Radiant "Inside Llewyn Davis" Transcends Medium
It’s 1961. Llewyn Davis (Oscar Isaac) is a struggling folk singer based in New York’s Greenwich Village. Formerly half of a little known folk duo, Llewyn has begun to forge a career as a solo artist. He lives the life of a gypsy, couch-surfing across town with nothing but his guitar and a pack of clothes. Soon after the film opens, he finds himself staying with a well-to-do couple on the Upper West Side. Upon inadvertently locking himself out of their apartment with their pet tabby cat, he sets into motion a bizarre series of events that takes him from New York to Chicago and back again.
Llewyn’s acerbic disposition doesn’t win him any friends, but the immensity of his talent has kept him viable within the folk music community. He clings to those close to him while simultaneously pushing them away, sometimes violently. He doesn’t suffer fools, least of all himself, leading his fledgling solo career to stagnate almost immediately. He views himself as better than his peers – and he is – but money is so tight that he jumps at the chance to record a kitschy novelty song for some quick cash.
The song is recorded with a few of his colleagues, including the well coiffed Jim (Justin Timberlake) – husband to Llewyn’s on-again off-again lover, Jean (Carey Mulligan) – and struggling country artist Al Cody (Adam Driver). The song, “Please Mr. Kennedy” – a delightfully surreal throwaway tune about a young cadet who’s afraid to go into outer space – is one of the film’s comedic high points, but it also serves to underline the immediacy of Llewyn’s predicament. Conform or starve. He never does make up his mind.
As vital as the screenplay is to the film’s successes, it’s essentially an outline on which the Coen brothers hang some stunning ornamentation. The high points of the picture – Isaac’s performance, the music, and the visuals – were not innate to the script, making the end result all the more astonishing. For example, an early scene that depicts Llewyn watching a performance by a fellow musician, Troy Nelson (Stark Sands), is particularly remarkable. Isaac is able to relay Llewyn’s thoughts on Troy, the performance, and the audience members without a word of dialogue. Few actors are capable of relaying an inner monologue so clearly, let alone filmmakers being trustworthy enough to let it happen.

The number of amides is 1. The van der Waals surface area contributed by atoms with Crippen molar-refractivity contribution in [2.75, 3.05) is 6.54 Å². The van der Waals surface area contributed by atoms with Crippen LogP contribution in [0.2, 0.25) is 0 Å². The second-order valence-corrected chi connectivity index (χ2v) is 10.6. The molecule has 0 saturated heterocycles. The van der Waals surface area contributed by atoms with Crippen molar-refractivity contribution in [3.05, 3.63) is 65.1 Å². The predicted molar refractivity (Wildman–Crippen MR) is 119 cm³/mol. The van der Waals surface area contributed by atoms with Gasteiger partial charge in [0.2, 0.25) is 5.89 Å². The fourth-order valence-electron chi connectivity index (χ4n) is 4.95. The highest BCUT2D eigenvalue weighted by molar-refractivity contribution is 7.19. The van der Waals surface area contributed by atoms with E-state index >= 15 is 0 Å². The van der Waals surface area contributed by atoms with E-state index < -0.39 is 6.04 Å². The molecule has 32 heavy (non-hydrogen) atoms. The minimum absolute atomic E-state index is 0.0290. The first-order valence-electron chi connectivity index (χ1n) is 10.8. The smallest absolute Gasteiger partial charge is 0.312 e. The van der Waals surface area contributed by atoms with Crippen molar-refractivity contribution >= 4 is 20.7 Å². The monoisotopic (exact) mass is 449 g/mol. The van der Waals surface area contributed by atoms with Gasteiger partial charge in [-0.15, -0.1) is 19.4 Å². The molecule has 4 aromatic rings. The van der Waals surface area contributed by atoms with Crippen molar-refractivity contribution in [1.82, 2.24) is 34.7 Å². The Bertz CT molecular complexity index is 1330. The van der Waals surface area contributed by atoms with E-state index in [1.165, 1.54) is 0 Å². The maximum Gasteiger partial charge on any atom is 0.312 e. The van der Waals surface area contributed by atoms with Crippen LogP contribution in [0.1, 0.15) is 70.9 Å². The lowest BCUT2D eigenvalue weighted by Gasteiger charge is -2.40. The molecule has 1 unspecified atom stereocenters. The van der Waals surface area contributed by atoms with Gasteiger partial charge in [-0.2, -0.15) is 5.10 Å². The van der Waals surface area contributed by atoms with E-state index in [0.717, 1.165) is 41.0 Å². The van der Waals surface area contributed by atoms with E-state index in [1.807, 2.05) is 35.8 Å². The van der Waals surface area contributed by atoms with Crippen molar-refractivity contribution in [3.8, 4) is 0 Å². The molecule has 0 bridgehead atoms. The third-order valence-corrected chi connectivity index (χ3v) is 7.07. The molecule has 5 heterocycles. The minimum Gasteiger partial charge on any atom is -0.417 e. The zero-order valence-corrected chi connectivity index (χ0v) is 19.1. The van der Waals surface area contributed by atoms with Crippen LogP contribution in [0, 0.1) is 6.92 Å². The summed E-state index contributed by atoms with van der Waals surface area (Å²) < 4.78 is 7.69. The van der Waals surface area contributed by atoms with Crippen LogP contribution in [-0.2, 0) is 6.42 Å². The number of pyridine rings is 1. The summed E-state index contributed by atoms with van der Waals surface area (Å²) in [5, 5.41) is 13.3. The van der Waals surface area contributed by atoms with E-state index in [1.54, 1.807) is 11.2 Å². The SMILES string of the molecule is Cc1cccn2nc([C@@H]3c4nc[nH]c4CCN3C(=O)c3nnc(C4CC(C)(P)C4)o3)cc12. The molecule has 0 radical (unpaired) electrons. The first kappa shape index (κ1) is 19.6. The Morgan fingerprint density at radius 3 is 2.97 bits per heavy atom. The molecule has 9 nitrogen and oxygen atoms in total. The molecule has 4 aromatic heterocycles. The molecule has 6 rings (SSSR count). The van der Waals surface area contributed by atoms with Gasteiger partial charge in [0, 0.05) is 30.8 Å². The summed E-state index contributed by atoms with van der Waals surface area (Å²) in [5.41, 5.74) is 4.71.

The songs are uniformly stunning. Most are used in a live context while a couple are used non-diegetically (coming from offscreen). A studio version of “Fare Thee Well (Dink’s Song)” by Oscar Isaac and Marcus Mumford is used as a scene-setter while Llewyn traverses the subway system with cat in tow. The song is heartbreaking in its own right, but combined with the film’s breathtaking production design and some dazzling cinematography – the cat’s flickering reflection in a subway car’s window is particularly noteworthy – it makes for yet another dialogue free sequence that ranks among the filmmakers’ best.
Act II takes place on the road, with John Goodman and Garrett Hedlund turning in brief but impressive supporting performances. The narrative takes a backseat during the pic’s middle third, but it’s here that the imagery evolves from impressive to downright haunting, vaulting the film from excellence to enormity. The atmosphere is so achingly melancholy that it transcends its own gloominess, becoming effortlessly poetic. The images on display – marked with slightly soft focus and desaturated colors – are nothing short of colossal, driving home the symbolism behind this “hero’s journey.”
There’s not a false note in the entire picture, much of its dramatic weight a result of Oscar Isaac’s tour de force performance. He commands the screen with authority, making a deeply layered character accessible while maintaining the appropriate amount of mystique. His acting is only rivaled by his musical ability, both of which he honed at New York’s Julliard School in the early 2000s. Isaac has mostly been relegated to supporting roles in the past, but here he proves he’s entirely capable of carrying a film on his own, making an unlikable character wholly endearing.
Some of the Coen brothers’ filmography has been interpreted as distant and impersonal. “Inside Llewyn Davis” is anything but. Their passion for the material is deeply felt in each frame, their lead character so finely drawn that it’s impossible not to empathize with him despite his vast shortcomings. The film will hit artistic types especially hard, as it starkly relays the internal battle that comes with creativity. “Inside Llewyn Davis” is wonderful on every level, a luminous entry into the Coen brothers’ oeuvre – and the best film of 2013.
Rating: ★★★★★ out of ★★★★★ (Classic)
Release Date: December 6, 2013 (Limited)
Studio: CBS Films
Director: Joel Coen, Ethan Coen
Screenwriter: Joel Coen, Ethan Coen
Starring: Oscar Isaac, Carey Mulligan, Justin Timberlake, Adam Driver, Stark Sands, John Goodman, Garrett Hedlund
MPAA Rating: R (for language including some sexual references)